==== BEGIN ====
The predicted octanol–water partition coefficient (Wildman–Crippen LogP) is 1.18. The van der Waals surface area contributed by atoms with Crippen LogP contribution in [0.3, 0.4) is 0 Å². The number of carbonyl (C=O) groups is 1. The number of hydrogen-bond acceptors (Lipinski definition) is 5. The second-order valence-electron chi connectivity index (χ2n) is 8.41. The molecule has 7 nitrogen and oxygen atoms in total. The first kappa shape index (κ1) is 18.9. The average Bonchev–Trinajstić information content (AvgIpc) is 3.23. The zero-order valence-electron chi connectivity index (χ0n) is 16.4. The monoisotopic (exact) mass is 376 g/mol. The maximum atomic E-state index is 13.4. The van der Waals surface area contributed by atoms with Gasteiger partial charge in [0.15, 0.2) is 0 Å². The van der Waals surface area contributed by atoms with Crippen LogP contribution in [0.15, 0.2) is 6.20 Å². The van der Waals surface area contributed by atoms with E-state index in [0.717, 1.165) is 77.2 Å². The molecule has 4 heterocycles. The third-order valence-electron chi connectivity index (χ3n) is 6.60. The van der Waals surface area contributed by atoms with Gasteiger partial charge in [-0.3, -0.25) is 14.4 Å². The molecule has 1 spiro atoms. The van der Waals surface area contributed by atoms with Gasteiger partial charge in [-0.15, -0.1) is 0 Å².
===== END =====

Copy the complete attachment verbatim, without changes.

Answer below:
The predicted octanol–water partition coefficient (Wildman–Crippen LogP) is 1.18. The van der Waals surface area contributed by atoms with Crippen LogP contribution in [0.3, 0.4) is 0 Å². The number of carbonyl (C=O) groups is 1. The number of hydrogen-bond acceptors (Lipinski definition) is 5. The second-order valence-electron chi connectivity index (χ2n) is 8.41. The molecule has 7 nitrogen and oxygen atoms in total. The first kappa shape index (κ1) is 18.9. The average Bonchev–Trinajstić information content (AvgIpc) is 3.23. The zero-order valence-electron chi connectivity index (χ0n) is 16.4. The monoisotopic (exact) mass is 376 g/mol. The maximum atomic E-state index is 13.4. The van der Waals surface area contributed by atoms with Gasteiger partial charge in [0.15, 0.2) is 0 Å². The van der Waals surface area contributed by atoms with Crippen LogP contribution in [0.15, 0.2) is 6.20 Å². The van der Waals surface area contributed by atoms with E-state index in [0.717, 1.165) is 77.2 Å². The molecule has 4 heterocycles. The third-order valence-electron chi connectivity index (χ3n) is 6.60. The van der Waals surface area contributed by atoms with Gasteiger partial charge in [-0.3, -0.25) is 14.4 Å². The molecule has 1 spiro atoms. The van der Waals surface area contributed by atoms with Gasteiger partial charge in [-0.15, -0.1) is 0 Å².